Marine on St. Croix received Tree City USA recognition this spring from the Arbor Day Foundation.
To earn the recognition, a municipality must create a tree-care policy, maintain an annual budget for community forestry and establish a tree board or committee. In addition, the community must honor Arbor Day each year.
Tree Cities benefit from improved visual appeal, increased property values, reduced home cooling costs, cleaner air and more wildlife, according to the Arbor Day Foundation.
“Tree City USA communities see the impact an urban forest has in a community first hand,” Dan Lambe, president of the Arbor Day Foundation, said in a press release. “Additionally, recognition brings residents together and creates a sense of community pride, whether it’s through volunteer engagement or public education.”
This year, Marine residents will celebrate Arbor Day celebration by planting a gravel bed with young trees. The exact date is to be determined. Plans are also in the works to acknowledge the Tree City recognition at a sing along with Dan Chouinard April 26, Arbor Day.
Marine’s urban forest
In Marine, work is underway on an urban forest plan, a project spearheaded by Marine resident John Goodfellow.
“An urban forest can loosely be described as including trees growing in close association with people, and typically include trees that occur in managed landscapes,” Goodfellow said. “Urban trees have a well-documented positive impact on water quality, are effective in moderating storm water flows, and generally increase the quality of life within communities in the St. Croix Valley.”
Timing is right for the initiative. Goodfellow is completing training as a St. Croix Watershed Steward, a program funded by an EPA grant awarded to the St. Croix River Association and St. Croix Valley Foundation. The project requires a capstone project, and developing an urban forest plan fits the bill.
The forestry project also helped Marine achieve recognition in the Minnesota GreenStep Cities program.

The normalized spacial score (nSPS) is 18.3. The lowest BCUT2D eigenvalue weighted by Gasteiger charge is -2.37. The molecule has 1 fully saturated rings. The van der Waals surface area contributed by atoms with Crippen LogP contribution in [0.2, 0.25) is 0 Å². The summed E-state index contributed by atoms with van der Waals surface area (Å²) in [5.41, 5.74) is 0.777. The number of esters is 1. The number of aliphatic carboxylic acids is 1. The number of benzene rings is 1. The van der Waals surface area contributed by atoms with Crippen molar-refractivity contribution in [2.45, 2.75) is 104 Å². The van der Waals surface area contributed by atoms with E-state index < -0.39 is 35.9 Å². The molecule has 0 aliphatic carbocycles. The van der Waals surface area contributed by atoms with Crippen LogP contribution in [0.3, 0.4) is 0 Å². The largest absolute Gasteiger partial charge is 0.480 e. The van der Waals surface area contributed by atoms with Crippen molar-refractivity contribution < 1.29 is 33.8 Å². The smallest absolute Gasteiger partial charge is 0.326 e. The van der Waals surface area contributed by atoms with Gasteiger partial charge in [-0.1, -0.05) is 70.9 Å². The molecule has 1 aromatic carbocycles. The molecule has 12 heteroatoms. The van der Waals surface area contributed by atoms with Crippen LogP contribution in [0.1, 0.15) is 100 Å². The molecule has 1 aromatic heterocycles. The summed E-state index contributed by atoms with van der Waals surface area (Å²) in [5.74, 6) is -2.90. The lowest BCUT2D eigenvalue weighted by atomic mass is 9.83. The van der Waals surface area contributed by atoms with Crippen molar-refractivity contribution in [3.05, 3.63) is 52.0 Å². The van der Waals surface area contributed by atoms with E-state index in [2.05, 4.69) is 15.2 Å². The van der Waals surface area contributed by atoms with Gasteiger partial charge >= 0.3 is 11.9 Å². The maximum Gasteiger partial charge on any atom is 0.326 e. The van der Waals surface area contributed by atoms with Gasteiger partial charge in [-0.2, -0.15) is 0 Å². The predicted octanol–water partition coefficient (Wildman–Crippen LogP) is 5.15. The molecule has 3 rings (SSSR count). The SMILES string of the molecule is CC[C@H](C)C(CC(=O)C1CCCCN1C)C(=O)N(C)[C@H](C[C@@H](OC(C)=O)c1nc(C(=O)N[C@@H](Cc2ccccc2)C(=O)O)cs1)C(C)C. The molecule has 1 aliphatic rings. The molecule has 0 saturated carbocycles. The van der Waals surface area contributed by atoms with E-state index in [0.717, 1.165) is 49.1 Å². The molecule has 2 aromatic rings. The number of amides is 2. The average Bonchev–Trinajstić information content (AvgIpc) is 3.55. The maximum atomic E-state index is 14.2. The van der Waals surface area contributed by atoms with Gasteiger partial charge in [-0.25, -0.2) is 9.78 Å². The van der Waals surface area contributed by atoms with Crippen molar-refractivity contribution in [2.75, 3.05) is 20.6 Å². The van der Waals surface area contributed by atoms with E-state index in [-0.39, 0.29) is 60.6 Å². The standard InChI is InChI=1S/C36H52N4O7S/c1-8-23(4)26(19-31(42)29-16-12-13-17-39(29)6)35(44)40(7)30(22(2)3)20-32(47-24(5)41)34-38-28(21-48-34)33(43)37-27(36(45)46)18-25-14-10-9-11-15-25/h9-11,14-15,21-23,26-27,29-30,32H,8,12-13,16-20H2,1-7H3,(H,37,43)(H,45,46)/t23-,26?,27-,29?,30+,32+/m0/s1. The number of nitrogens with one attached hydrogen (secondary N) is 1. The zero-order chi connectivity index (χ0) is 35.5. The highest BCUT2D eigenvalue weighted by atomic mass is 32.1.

Goodfellow noted that the City of Marine is updating its comprehensive plan, creating an opportunity to include consideration of the community’s urban forest in the larger planning process. Once adopted, the plan will guide future management and stewardship of Marine’s urban forest.
One factor pressing Goodfellow forward is the threat of an invasive insect.
“Urban and natural forests throughout the St. Croix River watershed are facing the near total loss of ash (Fraxiuns spp.) due to the coming infestation of the Emerald Ash Borer,” he said. “The result will be loss of a significant portion of landscape trees throughout the city.”
Developing a plan
Goodfellow intends for the urban forest plan to be developed in an open and inclusive process. Community members with an interest in trees and green spaces in Marine are invited to participate in a survey identifying trees significant because of their size, species or role in area history. Results will help guide development of the vision for preserving and enhancing Marine’s green infrastructure.
As a Watershed Steward capstone project, the effort to develop an urban forest plan is being supported by a $1500 grant from EPA, matched by in-kind and direct support from Marine and the project team. The City of Marine is hosting the project and administering funds, and the GreenStep City committee is participating in the project.
Sharing the tool kit
Goodfellow has a second objective for his capstone project: developing a tool kit other municipalities in the St. Croix River watershed can use to create their own urban forestry plans.
“The focus is on small communities, like Marine, with limited budgets and staff,” he said, “with the hope that it will make it easy for them to successfully develop their own urban forest management plans.”